12 Visual Art Exhibitions to See This January

A psychedelic installation in a busy +15, paintings made out of oil paint and bitumen and portraits of individuals from rural towns in Western Canada are all on display this month.


Christine Klassen Gallery

Introducing: Zane Wilcox

Until January 30

200, 321 50 Ave. S.E., 403-262-1880, christineklassengallery.com 

"Compressor 1," reduction-fired stoneware 9 IN x 12 IN x 9 in

Zane Wilcox is a minimalist artist who creates clay sculptures that are inspired by buildings, machines, ancient structures and the prairie landscape. The vessels in this exhibition reveal how empty space is never just nothingness. It can be activated in interesting ways. The Regina-based artist has exhibited his work across North America and Australia. 


Jean-Francois Gromaire: Earth Series

Until January 30

"Earth 41," oil on canvas 51 IN x 32 in

Jean-Francois Gromaire’s abstract paintings are inspired by the natural earth. The paintings are playful but also dark and unexpected — Gromaire incorporates surprising materials like bitumen in his work. 

The Ledge Gallery

Far Out | Sasha Foster

Until February 29

+15 level of Centre Court, Arts Commons, artscommons.ca

At the beginning of the month, artist Sasha Foster will still be in the creating stage of putting together a psychedelic fantasy installation. Once it's constructed, Foster will combine audio, visual and tactile encounters to create a kaleidoscopic scene that will stimulate every sense. 

Herringer Kiss Gallery

“Miss.Nomer” | Lauren Walker

January 7 to 30

709 11 Ave. S.W., 403-228-4889, herringerkissgallery.com

"Omar, Loud and Clear," Mixed Media on Wood, 36 IN x 36 IN

Walker’s paintings focus on identity and attempt to make this intangible concept into something a little more solid and clear. Using layers, pattern and shapes, the pieces express character and reflect relationships between two people. 


Veins | Rita McKeough

January 8 to March 5

2009 10 Ave. S.W., 403-261-7702, truck.ca

Rita McKeough is a Calgary-based audio, media installation and performance artist. Veins is a new interactive installation that was inspired by the artist’s sense of unease about the building of oil and gas pipelines across sensitive land. The installation looks at the complications and risks of building these pipelines, as well as the vulnerability of the natural landscape. 


Sacred Circle | Niki Boghossian

January 8 to April 2

The Toronto-based artist Niki Baghosshian explores the individual's connection to spirituality. In Sacred Circle, the gallery is transformed into a working ritual space. Small ceramic pieces that Baghossian made while in residence at the Banff Centre are in display, and echo the landscape. The goal is that these pieces bring the energy of the natural environment into the gallery space. 

Alberta Printmakers Gallery

Spread | Marilee Salvator

January 8 to February 20 

4025 4 St. S.E., 403-287-1056, albertaprintmakers.com

In this exhibition, Marilee Salvator draws inspiration from an exhibition called Garden and Cosmos: The Royal Paintings of Jodhpur as well as biological forms and plant life. Spread is an examination of shape and pattern. The shapes Salvator creates look much like cells — to the untrained eye, they're just pretty shapes but they also highlight how cells reproduce and mutate. 

Esker Foundation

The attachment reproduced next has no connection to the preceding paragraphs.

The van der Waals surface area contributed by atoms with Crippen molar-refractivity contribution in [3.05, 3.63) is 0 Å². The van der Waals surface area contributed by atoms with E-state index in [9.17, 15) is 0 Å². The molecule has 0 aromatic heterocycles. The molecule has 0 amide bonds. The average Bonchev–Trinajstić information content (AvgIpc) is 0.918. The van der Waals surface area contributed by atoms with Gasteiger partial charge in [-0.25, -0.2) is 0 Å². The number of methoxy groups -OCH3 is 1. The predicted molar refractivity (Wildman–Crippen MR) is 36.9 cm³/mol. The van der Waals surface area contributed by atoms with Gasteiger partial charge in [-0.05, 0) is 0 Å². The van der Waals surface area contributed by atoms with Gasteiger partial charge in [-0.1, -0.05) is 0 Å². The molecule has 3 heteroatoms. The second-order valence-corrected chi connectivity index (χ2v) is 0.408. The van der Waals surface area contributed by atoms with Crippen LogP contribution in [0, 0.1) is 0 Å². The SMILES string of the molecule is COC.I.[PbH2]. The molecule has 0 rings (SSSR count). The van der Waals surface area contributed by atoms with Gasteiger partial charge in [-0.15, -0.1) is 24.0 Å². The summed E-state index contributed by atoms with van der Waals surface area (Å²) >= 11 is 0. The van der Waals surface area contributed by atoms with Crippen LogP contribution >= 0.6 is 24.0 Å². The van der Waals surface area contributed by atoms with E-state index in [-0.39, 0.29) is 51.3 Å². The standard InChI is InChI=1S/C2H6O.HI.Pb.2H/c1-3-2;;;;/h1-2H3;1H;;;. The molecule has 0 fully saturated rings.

Jack Bush in Studio

January 23 to May 8

444, 1011 9 Ave. S.E., 403-930-2490, eskerfoundation.com  

Jack Bush was a Toronto-based painter who saw huge success in the late 1960s. He sold work in Canada and overseas, but always worked on his large paintings in his Toronto home. That is, until 1968 when he secured a large studio and was able to work full-time on his painting for the first time ever. This exhibition highlights Bush’s artistic story as well as the role of the studio. 


Colleen Heslin: Needles and Pins

January 23 to May 8

Heslin’s paintings are made out of hand-dyed and ink-stained fabric that is stitched together and stretched over frames. Her work aims to make meaning out of shape and colour. 

Whyte Museum

Points of View: Photographs Inspired by the Canadian Rockies

January 30 to March 27

111 Bear St., Banff, 403-762-2291, whyte.org

Tourists have travelled to the Rockies for years and have taken photos of its beauty since photography was invented. This photography exhibition shows how popular it has always been as a destination. Expect to see everything from traditional landscape photographs to social documentary pieces. Work by around 20 photographs are shown. Photographs are from the early 1900s to the present. 


Back to the Land: Photographs by Jeremy Fokkens

January 30 to March 27

In the summer of 2014, Calgary-based photographer Jeremy Fokkens began travelling to small towns and remote parts of Western Canada to take pictures of the people who live there. The photographs show the people who make Canada what it is — the farmers, the fishermen, the beekeepers and the local store owners. Each portrait by Fokkens is accompanied by a short back-story.  

Nickle Galleries

Laura Vickerson The Between

January 29 to April 9

2500 University Dr. N.W., 403-220-7234, nickel.ucalgary.ca

This year, the Nickle Galleries bring back Series. It’s a group of exhibitions that started in 1999 but then closed in 2010. The intention, as before, is to provide emerging artists with more exhibition opportunities. The first artist whose work is showcased is Laura Vickerson. She’s a multi-media installation artist who currently teaches at the Alberta College of Art + Design.  

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